The winner of the award for best fact-checking report by a working journalist received a prize of $3,000, while the runner-up was awarded $1,500. The winner of the award for best fact-checking report by a student journalist received a prize of $2,000, and the runner-up $1,000.
Winners and runners-up
Fact-Check of the Year by a Working Journalist
Runner-up: Aisha Abdool Karim “The coronavirus ‘vaccine’ Ekurhuleni wants to import doesn’t exist”
Fact-Check of the Year by a Student Journalist
Runner-up: Oluwaseye Ogunsanya “Did Nigeria’s Minister Of Education Announce Resumption of Schools On September 7?”
Aisha Abdool Karim
Marième Fatou Dramé
We received a total of 153 entries from more than 20 countries all across the continent – from Ethiopia, Nigeria and Senegal to Egypt, South Africa and Zimbabwe.
- Best fact-checking report by a working journalist: Odinaka Anudu, BDSunday, “Ongoing projects in South East: Truth vs lies”, Nigeria
- Best fact-checking report by a student journalist: Souleymane Diassy, CESTI – Centre d’Etudes des Sciences et Techniques de l’Information, « Santé : Kolda a-t-elle le plus grand ratio de mortalité maternelle au Sénégal ? », Senegal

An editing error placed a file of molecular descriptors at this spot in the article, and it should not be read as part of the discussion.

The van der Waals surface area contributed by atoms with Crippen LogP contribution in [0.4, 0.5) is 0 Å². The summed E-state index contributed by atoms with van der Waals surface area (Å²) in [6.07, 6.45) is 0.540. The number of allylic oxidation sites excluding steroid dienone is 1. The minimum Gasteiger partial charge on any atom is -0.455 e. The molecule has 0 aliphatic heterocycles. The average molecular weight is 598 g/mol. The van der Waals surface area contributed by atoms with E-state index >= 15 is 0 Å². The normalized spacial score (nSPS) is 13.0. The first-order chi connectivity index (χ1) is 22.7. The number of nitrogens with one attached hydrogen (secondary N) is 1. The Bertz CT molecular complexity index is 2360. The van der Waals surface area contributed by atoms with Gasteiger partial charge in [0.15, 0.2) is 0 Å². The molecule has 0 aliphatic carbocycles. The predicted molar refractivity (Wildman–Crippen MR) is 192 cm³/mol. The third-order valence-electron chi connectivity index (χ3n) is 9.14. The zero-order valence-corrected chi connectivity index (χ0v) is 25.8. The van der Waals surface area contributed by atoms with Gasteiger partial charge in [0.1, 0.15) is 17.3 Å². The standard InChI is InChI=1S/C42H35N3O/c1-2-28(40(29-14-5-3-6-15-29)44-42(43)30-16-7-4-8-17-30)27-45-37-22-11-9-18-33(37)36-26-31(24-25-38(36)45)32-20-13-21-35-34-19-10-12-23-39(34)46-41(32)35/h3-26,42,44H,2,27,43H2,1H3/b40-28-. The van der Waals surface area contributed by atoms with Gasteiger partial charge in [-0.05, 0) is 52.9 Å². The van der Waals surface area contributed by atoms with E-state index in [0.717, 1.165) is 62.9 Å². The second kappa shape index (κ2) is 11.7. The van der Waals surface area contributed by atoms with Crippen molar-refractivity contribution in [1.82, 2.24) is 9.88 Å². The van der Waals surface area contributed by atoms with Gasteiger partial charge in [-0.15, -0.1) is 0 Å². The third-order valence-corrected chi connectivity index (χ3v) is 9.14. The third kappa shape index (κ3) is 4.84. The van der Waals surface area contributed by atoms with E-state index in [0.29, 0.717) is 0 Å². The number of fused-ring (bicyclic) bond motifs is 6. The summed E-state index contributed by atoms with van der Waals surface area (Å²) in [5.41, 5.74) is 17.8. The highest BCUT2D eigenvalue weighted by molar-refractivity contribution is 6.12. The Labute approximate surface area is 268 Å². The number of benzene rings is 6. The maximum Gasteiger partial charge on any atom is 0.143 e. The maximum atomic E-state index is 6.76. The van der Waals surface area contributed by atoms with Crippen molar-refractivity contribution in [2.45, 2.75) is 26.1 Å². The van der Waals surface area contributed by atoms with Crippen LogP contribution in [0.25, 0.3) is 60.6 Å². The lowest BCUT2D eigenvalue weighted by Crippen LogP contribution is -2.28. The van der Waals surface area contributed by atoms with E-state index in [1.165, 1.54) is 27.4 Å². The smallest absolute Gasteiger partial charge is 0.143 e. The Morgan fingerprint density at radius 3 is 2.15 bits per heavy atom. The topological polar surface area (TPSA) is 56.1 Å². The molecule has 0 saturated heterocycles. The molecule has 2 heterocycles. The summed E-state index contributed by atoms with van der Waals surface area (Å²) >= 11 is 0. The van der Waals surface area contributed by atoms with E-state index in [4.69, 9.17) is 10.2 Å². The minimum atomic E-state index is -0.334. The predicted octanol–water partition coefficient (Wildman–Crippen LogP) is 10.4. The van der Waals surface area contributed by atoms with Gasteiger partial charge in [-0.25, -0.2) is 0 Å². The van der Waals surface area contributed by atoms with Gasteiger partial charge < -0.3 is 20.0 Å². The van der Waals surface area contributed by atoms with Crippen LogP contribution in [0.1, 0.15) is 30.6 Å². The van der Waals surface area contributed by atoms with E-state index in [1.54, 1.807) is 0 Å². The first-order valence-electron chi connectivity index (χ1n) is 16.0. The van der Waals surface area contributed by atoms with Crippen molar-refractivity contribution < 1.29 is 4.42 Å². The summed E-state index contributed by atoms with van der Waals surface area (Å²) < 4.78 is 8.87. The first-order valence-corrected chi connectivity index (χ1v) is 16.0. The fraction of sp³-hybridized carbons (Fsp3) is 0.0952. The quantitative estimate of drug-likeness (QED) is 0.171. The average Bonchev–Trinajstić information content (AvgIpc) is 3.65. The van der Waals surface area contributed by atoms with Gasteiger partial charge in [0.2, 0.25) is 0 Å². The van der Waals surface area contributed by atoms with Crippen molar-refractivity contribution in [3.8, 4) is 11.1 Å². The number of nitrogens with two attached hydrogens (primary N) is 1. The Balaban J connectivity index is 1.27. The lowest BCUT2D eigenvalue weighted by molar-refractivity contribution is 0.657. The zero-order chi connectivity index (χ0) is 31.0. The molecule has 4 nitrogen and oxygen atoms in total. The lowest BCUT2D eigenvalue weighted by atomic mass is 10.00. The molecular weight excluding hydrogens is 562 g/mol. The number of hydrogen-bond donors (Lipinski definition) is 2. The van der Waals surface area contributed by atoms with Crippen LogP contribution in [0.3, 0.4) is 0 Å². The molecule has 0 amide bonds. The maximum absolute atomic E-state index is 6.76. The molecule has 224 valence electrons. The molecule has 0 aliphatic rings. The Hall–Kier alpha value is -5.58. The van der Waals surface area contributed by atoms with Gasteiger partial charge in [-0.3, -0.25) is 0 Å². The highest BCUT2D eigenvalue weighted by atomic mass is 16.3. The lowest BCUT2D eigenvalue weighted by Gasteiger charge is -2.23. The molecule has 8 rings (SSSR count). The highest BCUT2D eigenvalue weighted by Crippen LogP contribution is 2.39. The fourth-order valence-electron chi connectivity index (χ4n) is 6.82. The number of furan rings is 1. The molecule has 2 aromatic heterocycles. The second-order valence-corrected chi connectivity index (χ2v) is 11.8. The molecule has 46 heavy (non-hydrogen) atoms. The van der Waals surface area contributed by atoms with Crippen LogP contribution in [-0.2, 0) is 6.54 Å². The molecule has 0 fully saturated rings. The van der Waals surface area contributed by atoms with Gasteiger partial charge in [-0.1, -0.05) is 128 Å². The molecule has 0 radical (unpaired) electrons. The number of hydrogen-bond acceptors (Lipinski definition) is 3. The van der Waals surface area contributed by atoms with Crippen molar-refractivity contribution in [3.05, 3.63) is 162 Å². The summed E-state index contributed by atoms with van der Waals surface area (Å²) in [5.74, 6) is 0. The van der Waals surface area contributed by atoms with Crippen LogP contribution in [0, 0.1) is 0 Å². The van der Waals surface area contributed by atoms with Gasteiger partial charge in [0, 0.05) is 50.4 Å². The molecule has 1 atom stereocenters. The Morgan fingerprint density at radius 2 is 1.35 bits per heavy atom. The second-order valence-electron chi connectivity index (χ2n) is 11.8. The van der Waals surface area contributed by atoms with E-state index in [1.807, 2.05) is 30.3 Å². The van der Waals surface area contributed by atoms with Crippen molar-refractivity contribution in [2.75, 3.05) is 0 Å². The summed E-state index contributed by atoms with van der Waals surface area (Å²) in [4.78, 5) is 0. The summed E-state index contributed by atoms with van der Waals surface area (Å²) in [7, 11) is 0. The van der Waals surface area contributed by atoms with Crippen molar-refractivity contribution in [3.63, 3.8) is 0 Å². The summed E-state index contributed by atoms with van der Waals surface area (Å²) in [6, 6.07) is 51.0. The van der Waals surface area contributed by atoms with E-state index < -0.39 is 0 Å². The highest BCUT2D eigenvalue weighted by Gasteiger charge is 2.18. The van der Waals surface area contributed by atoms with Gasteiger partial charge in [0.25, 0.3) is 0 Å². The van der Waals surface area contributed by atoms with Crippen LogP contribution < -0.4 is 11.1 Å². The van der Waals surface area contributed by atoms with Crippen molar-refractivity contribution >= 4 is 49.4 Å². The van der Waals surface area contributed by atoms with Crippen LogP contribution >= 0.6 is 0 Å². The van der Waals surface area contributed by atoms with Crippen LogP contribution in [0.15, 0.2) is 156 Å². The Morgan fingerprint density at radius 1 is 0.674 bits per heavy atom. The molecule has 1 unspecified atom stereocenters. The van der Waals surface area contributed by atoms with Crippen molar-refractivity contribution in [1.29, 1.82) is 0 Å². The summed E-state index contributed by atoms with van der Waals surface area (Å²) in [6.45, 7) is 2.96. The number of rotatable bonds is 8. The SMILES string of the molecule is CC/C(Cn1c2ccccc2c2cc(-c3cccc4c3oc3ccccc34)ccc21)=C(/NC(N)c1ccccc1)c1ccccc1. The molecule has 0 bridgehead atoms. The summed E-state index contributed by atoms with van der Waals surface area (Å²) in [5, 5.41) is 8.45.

- Best fact-checking report by a working journalist: Oluwamayowa Tijani, AFP Fact Check, “A minister claimed that Nigeria has ‘more than enough’ doctors. In fact, there’s a huge shortage”, Nigeria
- Best fact-checking report by a student journalist: Dieynaba Thiombane, CESTI – Centre d’Etudes des Sciences et Techniques de l’Information, « Santé : Le taux de prévalence du VIH/Sida est-il passé de 18 à 20% entre 2014 et 2017 chez les homosexuels au Sénégal ? », Senegal
We received over 150 entries from more than 20 countries, from Ethiopia, Nigeria and Egypt to South Africa and Zimbabwe.
- Best fact-checking report by a working journalist: Chikezie Omeje, International Centre For Investigative Reporting (ICIR), “FACT CHECK: Did Nigeria record a reduction in preschool enrolment?”, Nigeria
- Best fact-checking report by a student journalist: Moussa Ngom, CESTI, “Dakar n’est pas la deuxième ville au monde la plus polluée”, Senegal
- Best fact-checking report by a working journalist: Jason Norwood-Young, Daily Maverick, “#CapeWaterGate: The figures prove that Capetonians are saving water”, South Africa